1970s, Action-Adventure, Historical, War

Waterloo (1970)

Director: Sergei Bondarchuk
Screenwriters: Sergei Bondarchuk, Vittorio Bonicelli, H.A.L. Craig

By Roderick Heath

In Memoriam: Christopher Plummer 1929-2021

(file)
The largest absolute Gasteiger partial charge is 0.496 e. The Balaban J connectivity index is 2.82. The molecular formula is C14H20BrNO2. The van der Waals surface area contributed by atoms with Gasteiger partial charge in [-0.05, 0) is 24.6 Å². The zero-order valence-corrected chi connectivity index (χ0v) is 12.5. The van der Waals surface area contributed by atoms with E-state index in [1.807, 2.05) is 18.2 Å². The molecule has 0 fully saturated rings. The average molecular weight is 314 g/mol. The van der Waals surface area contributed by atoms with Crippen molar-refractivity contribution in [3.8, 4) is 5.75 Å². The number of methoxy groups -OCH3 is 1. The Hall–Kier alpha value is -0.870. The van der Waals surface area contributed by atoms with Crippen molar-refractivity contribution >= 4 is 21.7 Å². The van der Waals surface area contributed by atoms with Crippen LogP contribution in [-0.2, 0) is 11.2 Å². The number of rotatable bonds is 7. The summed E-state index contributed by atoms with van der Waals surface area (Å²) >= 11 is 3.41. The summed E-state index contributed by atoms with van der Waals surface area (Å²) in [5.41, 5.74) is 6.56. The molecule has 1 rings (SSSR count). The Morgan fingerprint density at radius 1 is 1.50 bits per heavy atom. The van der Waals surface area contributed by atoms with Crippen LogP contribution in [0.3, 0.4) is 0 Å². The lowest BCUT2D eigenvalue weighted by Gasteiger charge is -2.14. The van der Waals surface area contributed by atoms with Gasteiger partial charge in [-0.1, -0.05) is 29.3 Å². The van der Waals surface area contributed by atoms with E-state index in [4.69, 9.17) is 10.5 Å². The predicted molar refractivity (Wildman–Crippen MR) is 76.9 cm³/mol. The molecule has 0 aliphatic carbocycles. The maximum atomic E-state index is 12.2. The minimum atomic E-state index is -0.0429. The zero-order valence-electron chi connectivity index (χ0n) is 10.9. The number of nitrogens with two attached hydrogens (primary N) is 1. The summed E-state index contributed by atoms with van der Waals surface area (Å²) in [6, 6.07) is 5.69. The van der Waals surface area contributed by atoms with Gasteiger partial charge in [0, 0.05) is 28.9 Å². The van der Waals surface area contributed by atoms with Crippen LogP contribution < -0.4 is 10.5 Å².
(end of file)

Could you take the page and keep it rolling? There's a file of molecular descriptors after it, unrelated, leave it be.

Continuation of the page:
Shrugged off by critics and moviegoers when it was released in 1970, Sergei Bondarchuk’s Waterloo is nonetheless one of those white elephants of cinema history that today demands a certain awe. A movie where the making of it was damn near as epic an event as the history it depicts, it’s also one of those rare instances where a mega-budget production and genuine directorial vision coincide. Waterloo began life with the ever-ambitious Italian producer Dino de Laurentiis wanting to make a film about the legendary clash that drew a curtain on Napoleon Bonaparte’s military career and an age of European history, originally hiring John Huston to direct it. But De Laurentiis had difficulty raising the necessary budget for such a monumental undertaking, even at a time when large-scale international co-productions were becoming fairly common. When he did eventually find production partners it came from an unusual direction. The Soviet Union’s state film production company Mosfilm agreed to join forces with De Laurentiis, helping stage the battle scenes in Uzhhorod, Ukraine, and supplying the largest number of extras ever assembled for a film. 17,000 Red Army soldiers played the clashing forces, whilst army engineers laboured to alter a stretch of Ukrainian farmland into a better approximation of the Belgian farmland that served as the battlefield. The film finished up rivalling in costs what was then the most expensive film ever made, 1963’s Cleopatra.